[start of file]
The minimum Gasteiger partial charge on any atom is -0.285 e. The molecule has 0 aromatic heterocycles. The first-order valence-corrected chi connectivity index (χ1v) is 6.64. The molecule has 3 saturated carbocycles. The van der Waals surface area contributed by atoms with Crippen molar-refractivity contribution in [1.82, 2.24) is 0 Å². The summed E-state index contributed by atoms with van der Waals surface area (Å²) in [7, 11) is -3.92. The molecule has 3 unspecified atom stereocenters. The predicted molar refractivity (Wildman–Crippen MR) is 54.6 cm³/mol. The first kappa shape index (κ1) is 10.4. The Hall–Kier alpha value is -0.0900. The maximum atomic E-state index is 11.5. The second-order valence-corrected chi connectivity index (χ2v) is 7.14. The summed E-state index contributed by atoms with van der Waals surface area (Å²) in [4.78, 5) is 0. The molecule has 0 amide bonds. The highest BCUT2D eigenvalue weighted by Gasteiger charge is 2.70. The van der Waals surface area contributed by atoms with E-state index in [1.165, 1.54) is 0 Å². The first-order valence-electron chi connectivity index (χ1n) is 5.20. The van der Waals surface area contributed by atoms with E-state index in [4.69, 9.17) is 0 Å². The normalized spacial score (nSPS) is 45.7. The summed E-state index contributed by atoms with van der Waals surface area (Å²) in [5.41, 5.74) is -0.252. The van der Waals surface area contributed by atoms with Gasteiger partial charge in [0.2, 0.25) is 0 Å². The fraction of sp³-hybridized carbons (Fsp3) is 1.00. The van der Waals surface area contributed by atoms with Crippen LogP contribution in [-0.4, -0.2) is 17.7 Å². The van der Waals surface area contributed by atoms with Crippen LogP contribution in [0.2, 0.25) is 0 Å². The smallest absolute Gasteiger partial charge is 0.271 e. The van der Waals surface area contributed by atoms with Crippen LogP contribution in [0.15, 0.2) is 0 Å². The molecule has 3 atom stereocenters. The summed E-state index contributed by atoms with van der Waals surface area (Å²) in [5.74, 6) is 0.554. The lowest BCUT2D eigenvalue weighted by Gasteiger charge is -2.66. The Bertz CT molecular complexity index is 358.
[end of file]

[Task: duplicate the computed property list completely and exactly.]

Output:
The minimum Gasteiger partial charge on any atom is -0.285 e. The molecule has 0 aromatic heterocycles. The first-order valence-corrected chi connectivity index (χ1v) is 6.64. The molecule has 3 saturated carbocycles. The van der Waals surface area contributed by atoms with Crippen molar-refractivity contribution in [1.82, 2.24) is 0 Å². The summed E-state index contributed by atoms with van der Waals surface area (Å²) in [7, 11) is -3.92. The molecule has 3 unspecified atom stereocenters. The predicted molar refractivity (Wildman–Crippen MR) is 54.6 cm³/mol. The first kappa shape index (κ1) is 10.4. The Hall–Kier alpha value is -0.0900. The maximum atomic E-state index is 11.5. The second-order valence-corrected chi connectivity index (χ2v) is 7.14. The summed E-state index contributed by atoms with van der Waals surface area (Å²) in [4.78, 5) is 0. The molecule has 0 amide bonds. The highest BCUT2D eigenvalue weighted by Gasteiger charge is 2.70. The van der Waals surface area contributed by atoms with E-state index in [1.165, 1.54) is 0 Å². The first-order valence-electron chi connectivity index (χ1n) is 5.20. The van der Waals surface area contributed by atoms with E-state index in [4.69, 9.17) is 0 Å². The normalized spacial score (nSPS) is 45.7. The summed E-state index contributed by atoms with van der Waals surface area (Å²) in [5.41, 5.74) is -0.252. The van der Waals surface area contributed by atoms with Gasteiger partial charge in [0.2, 0.25) is 0 Å². The fraction of sp³-hybridized carbons (Fsp3) is 1.00. The van der Waals surface area contributed by atoms with Crippen LogP contribution in [-0.4, -0.2) is 17.7 Å². The van der Waals surface area contributed by atoms with Crippen LogP contribution in [0.2, 0.25) is 0 Å². The smallest absolute Gasteiger partial charge is 0.271 e. The van der Waals surface area contributed by atoms with Crippen LogP contribution in [0.15, 0.2) is 0 Å². The molecule has 3 atom stereocenters. The summed E-state index contributed by atoms with van der Waals surface area (Å²) in [5.74, 6) is 0.554. The lowest BCUT2D eigenvalue weighted by Gasteiger charge is -2.66. The Bertz CT molecular complexity index is 358.